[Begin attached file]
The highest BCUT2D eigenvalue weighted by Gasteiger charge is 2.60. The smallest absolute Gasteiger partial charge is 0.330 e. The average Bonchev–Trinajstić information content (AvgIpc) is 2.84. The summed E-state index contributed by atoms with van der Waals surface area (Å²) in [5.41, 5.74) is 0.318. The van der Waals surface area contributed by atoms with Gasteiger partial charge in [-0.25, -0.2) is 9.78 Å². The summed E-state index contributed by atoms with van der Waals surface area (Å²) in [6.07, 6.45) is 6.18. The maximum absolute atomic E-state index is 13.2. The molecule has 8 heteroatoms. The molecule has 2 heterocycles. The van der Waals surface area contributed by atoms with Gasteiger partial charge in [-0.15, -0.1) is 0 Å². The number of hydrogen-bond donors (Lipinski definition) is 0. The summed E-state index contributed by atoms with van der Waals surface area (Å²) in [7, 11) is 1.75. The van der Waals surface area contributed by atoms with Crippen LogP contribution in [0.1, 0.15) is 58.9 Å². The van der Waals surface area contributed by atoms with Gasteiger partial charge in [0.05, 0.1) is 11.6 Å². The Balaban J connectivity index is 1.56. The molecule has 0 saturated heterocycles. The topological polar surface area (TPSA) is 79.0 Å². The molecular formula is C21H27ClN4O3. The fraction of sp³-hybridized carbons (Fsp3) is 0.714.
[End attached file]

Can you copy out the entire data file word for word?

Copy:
The highest BCUT2D eigenvalue weighted by Gasteiger charge is 2.60. The smallest absolute Gasteiger partial charge is 0.330 e. The average Bonchev–Trinajstić information content (AvgIpc) is 2.84. The summed E-state index contributed by atoms with van der Waals surface area (Å²) in [5.41, 5.74) is 0.318. The van der Waals surface area contributed by atoms with Gasteiger partial charge in [-0.25, -0.2) is 9.78 Å². The summed E-state index contributed by atoms with van der Waals surface area (Å²) in [6.07, 6.45) is 6.18. The maximum absolute atomic E-state index is 13.2. The molecule has 8 heteroatoms. The molecule has 2 heterocycles. The van der Waals surface area contributed by atoms with Gasteiger partial charge in [-0.15, -0.1) is 0 Å². The number of hydrogen-bond donors (Lipinski definition) is 0. The summed E-state index contributed by atoms with van der Waals surface area (Å²) in [7, 11) is 1.75. The van der Waals surface area contributed by atoms with Crippen LogP contribution in [0.1, 0.15) is 58.9 Å². The van der Waals surface area contributed by atoms with Gasteiger partial charge in [0.05, 0.1) is 11.6 Å². The Balaban J connectivity index is 1.56. The molecule has 0 saturated heterocycles. The topological polar surface area (TPSA) is 79.0 Å². The molecular formula is C21H27ClN4O3. The fraction of sp³-hybridized carbons (Fsp3) is 0.714.